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Grab Responds And Provides Actual Breakdown Of Merchant Commission

Earlier this week, a Facebook post by Colin Chen, who runs a local F&B outlet called The Refinery, went viral.

The post highlighted the commission taken in by GrabFood and other delivery apps, revealing that these commissions sometimes may exceed the 30% service fee that companies claim to charge.

Following the viral post, there has been a huge outcry among netizens calling for delivery apps to lower their commission fees amidst the COVID-19 outbreak.

This is especially important in this period where restaurants are facing an unprecedented decline in businesses, and may soon be out of business following this retail pandemic.

To debunk some of the concerns of Singaporeans, Grab issued a response in its blog, detailing where these merchant commissions go towards.

Image Credit: Grab

Majority Of Fees Goes To The Rider

According to Grab, merchant commissions range between 25% and 30% on the order value.

In Singapore, the average order value is around $15 to $20, so this works out to be around $3.75 to $5.40 in commission.

This commission is to ensure that the riders who pick up the order and deliver them are properly compensated. Grab gave a further example of the cost breakdown:

  • Total order: $18.00
  • Delivery fee: $3.40
  • Platform fee: $0.20
  • Total paid by a consumer: $21.60

Where does the money go?

  • To the restaurant: $12.60 (70% of order)
  • To the delivery partner: Approximately $8 (delivery fee $3.40 and Grab’s top up of delivery fee + incentive to ensure they earn enough $4.60)
  • To Grab: $1 (30% commission of $5.40 – partner incentive $4.60 + platform fee $0.20)
Image Credit: Grab

For A $21.60 Food Order, Grab Only Takes $1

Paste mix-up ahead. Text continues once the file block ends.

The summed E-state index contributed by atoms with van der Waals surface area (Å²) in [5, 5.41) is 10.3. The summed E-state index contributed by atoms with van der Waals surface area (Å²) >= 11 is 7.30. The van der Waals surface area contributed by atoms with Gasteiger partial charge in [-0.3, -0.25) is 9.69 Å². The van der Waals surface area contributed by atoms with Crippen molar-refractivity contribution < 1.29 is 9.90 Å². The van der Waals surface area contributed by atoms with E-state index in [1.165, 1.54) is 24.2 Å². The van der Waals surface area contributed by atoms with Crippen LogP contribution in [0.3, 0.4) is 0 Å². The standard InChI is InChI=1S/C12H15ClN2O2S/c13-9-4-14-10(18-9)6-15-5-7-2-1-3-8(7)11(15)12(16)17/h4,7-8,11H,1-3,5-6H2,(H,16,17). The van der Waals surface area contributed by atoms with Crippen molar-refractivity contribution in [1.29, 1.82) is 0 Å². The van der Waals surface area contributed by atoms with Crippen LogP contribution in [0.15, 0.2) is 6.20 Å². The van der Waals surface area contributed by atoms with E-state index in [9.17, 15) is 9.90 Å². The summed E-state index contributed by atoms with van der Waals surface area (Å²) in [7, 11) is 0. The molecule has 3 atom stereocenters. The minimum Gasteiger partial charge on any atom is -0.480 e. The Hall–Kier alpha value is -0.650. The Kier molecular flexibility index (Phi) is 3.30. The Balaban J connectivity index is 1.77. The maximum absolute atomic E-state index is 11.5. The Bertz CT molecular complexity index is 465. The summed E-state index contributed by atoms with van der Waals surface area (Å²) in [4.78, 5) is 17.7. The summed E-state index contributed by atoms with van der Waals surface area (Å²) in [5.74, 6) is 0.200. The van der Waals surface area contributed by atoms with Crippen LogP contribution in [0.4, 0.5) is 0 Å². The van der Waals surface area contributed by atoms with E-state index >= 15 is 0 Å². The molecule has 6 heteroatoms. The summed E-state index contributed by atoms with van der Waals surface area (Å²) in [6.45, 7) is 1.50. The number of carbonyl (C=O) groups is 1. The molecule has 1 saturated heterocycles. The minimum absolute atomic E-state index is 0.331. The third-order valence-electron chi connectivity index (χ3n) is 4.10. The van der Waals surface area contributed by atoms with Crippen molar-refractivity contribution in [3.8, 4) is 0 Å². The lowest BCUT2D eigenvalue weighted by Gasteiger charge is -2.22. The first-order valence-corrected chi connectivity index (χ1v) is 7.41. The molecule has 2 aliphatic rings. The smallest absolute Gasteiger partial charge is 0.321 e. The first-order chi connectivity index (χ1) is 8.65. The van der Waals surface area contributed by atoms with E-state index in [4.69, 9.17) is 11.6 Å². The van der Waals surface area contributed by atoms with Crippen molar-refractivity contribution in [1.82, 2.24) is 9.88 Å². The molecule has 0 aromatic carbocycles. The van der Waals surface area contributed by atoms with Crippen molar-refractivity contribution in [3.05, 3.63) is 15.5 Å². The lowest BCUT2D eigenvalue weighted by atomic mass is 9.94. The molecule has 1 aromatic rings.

From the calculation, most of the fees paid by the customers are split between the restaurant as well as the delivery rider, with Grab only taking a 5% platform fee.

What this means is that, for a $21.60 order, Grab only takes $1.

Grab also clarifies that the riders take home an average of $8 per order, as they will have to travel from where they are to the merchant outlet, wait for the specific food order to be ready, and send it from the merchant outlet to consumer’s doorsteps.

With COVID-19 driving up the demand for food delivery services, there are also misconceptions that Grab may be profiteering.

In response to that, Grab shared that an increase in demand does not directly equate to profits, and GrabFood as a business unit is not profitable.

It’s in our interest for F&B outlets to thrive. Our job is to make sure the delivery process is smooth — including providing merchants with data, marketing and service support, improving our app to make it easy for delivery partners.

Using the example above, the 5% (+/- a few percent for different size orders) of merchant commission that we keep is necessary for us to keep our operations running.

– Grab spokesperson

No Changes In Merchant Fees And Riders’ Commission

In its announcement post, Grab further clarified that they did not increase their merchant fees before and after COVID-19. They also did not make any changes to riders’ fees or reduce riders’ incentives over the past few weeks.

Instead, what Grab has begun doing since the outbreak and circuit breaker measure is to introduce new campaigns that will help restaurants survive.

Some of these campaigns include the “Local Heroes” campaign to highlight small F&B businesses, islandwide delivery to help restaurants reach out to new customers, self pick-up orders, as well as online trainings for F&B outlets.

All of these cost marketing and development budget. Presumably this, along with the cost of customer service, comes from the $1 Grab takes from each $21.60 order.

Author’s Note

It is sometimes easy to forget that Grab is also running a business, and as with all businesses, Grab may also be hit hard during this circuit breaker period.

Grab cars are probably idling on the streets as Singaporeans are urged to stay home.

With more than 1,500 employees in Singapore, Grab too has fixed business costs such as staff salaries, research and development, customer service and server maintenance, which would amount to millions of dollars every month.

As a business, Grab has successfully built a great platform that most Singaporeans can benefit from.

Thanks to them, we can now enjoy on-demand rides and food at the click of a button, something that used to be a luxury five years ago, but one that may be easily taken for granted now.

Featured Image Credit: Vulcan Post

 

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